DP3703 The Effect of Privatization and Competitive Pressure on Firms' Price-Cost Margins: Micro Evidence from Emerging Economies
This Paper uses representative firm level panel data of 1,701 Bulgarian and 2,047 Romanian manufacturing firms to estimate market power (i.e. price-cost margins) and to analyse how these are affected by privatization and increased competitive pressure. In contrast to earlier work that analyses the effect of ownership on firm performance, the estimation method we use deals with potential endogeneity problems that are associated with estimating firm performance, by making use of the properties of the primal and dual Solow residual.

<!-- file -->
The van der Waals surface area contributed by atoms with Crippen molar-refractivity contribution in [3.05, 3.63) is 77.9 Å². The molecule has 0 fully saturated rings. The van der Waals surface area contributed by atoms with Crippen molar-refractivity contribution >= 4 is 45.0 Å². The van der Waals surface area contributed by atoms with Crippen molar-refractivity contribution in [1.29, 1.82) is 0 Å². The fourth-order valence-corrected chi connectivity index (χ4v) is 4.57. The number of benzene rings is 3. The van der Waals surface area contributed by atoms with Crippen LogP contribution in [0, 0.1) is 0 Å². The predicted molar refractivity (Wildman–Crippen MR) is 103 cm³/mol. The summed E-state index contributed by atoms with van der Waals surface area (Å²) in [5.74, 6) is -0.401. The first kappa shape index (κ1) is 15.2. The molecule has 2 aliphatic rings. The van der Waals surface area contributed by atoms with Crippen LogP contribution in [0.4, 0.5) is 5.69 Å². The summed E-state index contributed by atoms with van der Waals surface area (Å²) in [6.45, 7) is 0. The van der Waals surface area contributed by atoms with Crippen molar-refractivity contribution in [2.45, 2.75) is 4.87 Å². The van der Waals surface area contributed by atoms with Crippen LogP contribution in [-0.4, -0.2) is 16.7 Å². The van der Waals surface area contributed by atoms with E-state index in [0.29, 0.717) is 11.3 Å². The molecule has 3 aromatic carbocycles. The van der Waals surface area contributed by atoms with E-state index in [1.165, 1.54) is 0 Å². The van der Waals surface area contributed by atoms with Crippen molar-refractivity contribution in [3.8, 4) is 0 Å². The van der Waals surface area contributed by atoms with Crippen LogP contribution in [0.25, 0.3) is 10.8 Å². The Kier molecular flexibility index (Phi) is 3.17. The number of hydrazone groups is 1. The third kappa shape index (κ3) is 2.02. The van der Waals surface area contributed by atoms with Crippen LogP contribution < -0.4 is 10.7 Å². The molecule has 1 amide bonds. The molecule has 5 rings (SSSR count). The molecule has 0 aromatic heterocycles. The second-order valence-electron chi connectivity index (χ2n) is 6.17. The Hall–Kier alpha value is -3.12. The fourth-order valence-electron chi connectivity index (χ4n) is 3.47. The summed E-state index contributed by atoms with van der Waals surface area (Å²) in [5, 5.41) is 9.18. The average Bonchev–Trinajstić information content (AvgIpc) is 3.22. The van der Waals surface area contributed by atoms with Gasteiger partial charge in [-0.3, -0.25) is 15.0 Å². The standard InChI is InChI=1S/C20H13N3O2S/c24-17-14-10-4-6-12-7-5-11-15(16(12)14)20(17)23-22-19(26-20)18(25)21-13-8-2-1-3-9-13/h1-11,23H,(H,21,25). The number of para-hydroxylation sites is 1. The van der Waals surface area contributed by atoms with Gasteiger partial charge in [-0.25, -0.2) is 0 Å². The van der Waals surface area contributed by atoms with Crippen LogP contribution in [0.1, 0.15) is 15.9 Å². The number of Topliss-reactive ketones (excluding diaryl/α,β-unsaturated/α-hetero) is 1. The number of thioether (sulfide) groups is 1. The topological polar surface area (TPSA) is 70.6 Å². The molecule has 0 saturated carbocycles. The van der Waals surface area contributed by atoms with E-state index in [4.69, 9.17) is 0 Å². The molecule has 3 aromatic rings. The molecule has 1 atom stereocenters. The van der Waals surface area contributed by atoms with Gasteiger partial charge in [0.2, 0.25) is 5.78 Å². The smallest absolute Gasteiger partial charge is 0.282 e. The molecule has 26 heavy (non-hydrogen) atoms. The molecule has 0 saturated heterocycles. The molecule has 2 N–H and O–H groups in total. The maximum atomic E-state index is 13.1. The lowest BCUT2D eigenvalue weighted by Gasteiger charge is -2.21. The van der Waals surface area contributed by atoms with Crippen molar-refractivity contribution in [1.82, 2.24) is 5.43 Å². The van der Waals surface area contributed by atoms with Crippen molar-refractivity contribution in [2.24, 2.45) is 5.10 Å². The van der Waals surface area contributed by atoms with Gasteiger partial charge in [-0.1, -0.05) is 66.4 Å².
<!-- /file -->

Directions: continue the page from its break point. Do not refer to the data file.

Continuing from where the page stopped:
We find that privatization is associated with higher price-cost margins in both Bulgaria and Romania. Moreover, foreign-owned firms have higher markups than domestic privatized firms and state-owned enterprises. Our results suggest that the sequencing of reforms, such as demonopolization prior to privatization and the establishment of competition policy, may be important. In addition, our results give support to the idea that opening to trade has a disciplining effect on firms’ market power. We find that increased import penetration is associated with lower price cost margins in sectors where product market concentration is relatively high.
Our results can be of relevance for other emerging economies, such as China and Vietnam, which still have to undergo major privatization programs.